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Strachey was born in London, the son of Sir Richard Strachey, an engineer. From 1899 to 1905, he studied at Trinity College, Cambridge, having previously read history at the University of Liverpool. The friendships he made at Cambridge, with people such as John Maynard Keynes, Leonard Woolf and Clive Bell, drew him into the Bloomsbury group. From 1904 to 1914 he contributed book and drama reviews to The Spectator magazine, published poetry, and wrote an important work of literary criticism, Landmarks in French Literature (1912). During World War I, he was a conscientious objector, and spent much time with like-minded people such as Lady Ottoline Morrell and the "Bloomsberries". His first great success, and his most famous achievement, was Eminent Victorians (1918), a collection of four short biographies of Victorian heroes. With a dry wit, he exposed the human failings of his subjects and what he saw as the hypocrisy at the centre of Victorian morality. This work was followed in the same style by Queen Victoria (1921). He died at his country house near Hungerford in Berkshire.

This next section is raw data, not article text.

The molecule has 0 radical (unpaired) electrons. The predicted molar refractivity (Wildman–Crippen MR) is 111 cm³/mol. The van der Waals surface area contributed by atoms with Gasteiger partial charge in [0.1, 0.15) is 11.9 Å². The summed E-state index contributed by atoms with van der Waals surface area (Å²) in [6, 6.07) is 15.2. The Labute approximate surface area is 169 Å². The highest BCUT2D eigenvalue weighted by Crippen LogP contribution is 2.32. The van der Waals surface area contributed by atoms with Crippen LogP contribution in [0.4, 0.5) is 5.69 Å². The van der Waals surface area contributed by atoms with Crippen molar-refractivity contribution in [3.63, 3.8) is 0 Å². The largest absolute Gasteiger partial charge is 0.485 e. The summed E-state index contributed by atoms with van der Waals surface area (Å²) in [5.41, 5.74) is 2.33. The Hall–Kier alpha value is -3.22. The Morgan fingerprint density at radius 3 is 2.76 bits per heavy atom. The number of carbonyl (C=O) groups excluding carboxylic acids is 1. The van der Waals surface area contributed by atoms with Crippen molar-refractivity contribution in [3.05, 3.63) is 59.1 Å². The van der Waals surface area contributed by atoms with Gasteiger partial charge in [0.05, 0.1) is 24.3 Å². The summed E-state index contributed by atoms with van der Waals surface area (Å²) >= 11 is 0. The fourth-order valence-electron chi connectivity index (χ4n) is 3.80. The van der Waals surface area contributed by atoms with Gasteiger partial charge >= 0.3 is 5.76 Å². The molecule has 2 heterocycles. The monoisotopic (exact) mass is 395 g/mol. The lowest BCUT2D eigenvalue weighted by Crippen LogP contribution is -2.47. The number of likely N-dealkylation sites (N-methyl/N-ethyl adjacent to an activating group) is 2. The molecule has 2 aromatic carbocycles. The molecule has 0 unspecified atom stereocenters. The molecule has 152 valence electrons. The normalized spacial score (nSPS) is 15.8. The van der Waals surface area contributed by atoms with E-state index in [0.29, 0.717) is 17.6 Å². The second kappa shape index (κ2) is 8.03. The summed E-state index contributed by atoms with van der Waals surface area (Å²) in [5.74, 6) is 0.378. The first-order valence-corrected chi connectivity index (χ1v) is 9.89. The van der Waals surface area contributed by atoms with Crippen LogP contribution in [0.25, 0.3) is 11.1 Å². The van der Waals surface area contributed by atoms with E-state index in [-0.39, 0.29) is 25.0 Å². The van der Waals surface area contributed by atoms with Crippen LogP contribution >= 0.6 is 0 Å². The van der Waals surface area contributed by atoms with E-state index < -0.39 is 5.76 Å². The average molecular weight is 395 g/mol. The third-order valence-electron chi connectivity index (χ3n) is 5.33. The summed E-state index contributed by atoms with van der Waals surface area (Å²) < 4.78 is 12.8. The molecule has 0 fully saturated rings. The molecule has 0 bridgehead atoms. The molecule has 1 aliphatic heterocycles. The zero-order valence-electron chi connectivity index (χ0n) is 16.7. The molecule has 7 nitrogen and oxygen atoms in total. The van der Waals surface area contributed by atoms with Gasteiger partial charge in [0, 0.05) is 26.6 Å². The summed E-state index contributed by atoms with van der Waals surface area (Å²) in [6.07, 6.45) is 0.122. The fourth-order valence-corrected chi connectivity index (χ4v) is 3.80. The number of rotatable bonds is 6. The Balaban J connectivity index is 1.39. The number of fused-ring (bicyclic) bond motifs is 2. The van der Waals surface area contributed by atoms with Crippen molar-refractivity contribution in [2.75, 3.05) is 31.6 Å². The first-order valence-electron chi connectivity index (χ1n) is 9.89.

Strachey's unconventional private life was revealed in a biography (1967-8) by Michael Holroyd (see below). His relationship with the painter Dora Carrington was portrayed in the film Carrington (1995).
Lytton Strachey, Michael Holroyd 1994, ISBN 0099332914 (paperback)